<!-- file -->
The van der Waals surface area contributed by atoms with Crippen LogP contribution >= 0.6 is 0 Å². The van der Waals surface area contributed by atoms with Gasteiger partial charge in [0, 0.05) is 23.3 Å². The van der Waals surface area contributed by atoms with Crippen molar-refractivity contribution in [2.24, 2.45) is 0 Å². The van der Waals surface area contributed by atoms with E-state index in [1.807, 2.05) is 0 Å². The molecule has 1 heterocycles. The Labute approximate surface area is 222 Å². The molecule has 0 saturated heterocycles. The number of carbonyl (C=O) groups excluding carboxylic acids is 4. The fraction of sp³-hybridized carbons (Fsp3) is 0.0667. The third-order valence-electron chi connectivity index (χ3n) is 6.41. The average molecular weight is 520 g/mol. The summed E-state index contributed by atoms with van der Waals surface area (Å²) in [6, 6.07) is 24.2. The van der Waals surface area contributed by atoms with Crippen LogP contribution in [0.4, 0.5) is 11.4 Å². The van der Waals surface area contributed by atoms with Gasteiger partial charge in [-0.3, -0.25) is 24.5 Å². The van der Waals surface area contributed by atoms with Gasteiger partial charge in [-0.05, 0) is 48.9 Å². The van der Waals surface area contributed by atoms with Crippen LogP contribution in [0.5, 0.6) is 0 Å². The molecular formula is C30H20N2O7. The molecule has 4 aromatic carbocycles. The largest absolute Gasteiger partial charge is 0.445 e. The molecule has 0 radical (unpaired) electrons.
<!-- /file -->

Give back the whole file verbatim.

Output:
The van der Waals surface area contributed by atoms with Crippen LogP contribution >= 0.6 is 0 Å². The van der Waals surface area contributed by atoms with Gasteiger partial charge in [0, 0.05) is 23.3 Å². The van der Waals surface area contributed by atoms with Crippen molar-refractivity contribution in [2.24, 2.45) is 0 Å². The van der Waals surface area contributed by atoms with E-state index in [1.807, 2.05) is 0 Å². The molecule has 1 heterocycles. The Labute approximate surface area is 222 Å². The molecule has 0 saturated heterocycles. The number of carbonyl (C=O) groups excluding carboxylic acids is 4. The fraction of sp³-hybridized carbons (Fsp3) is 0.0667. The third-order valence-electron chi connectivity index (χ3n) is 6.41. The average molecular weight is 520 g/mol. The summed E-state index contributed by atoms with van der Waals surface area (Å²) in [6, 6.07) is 24.2. The van der Waals surface area contributed by atoms with Crippen LogP contribution in [0.4, 0.5) is 11.4 Å². The van der Waals surface area contributed by atoms with Gasteiger partial charge in [-0.3, -0.25) is 24.5 Å². The van der Waals surface area contributed by atoms with Gasteiger partial charge in [-0.05, 0) is 48.9 Å². The van der Waals surface area contributed by atoms with Crippen LogP contribution in [0.5, 0.6) is 0 Å². The molecular formula is C30H20N2O7. The molecule has 4 aromatic carbocycles. The largest absolute Gasteiger partial charge is 0.445 e. The molecule has 0 radical (unpaired) electrons.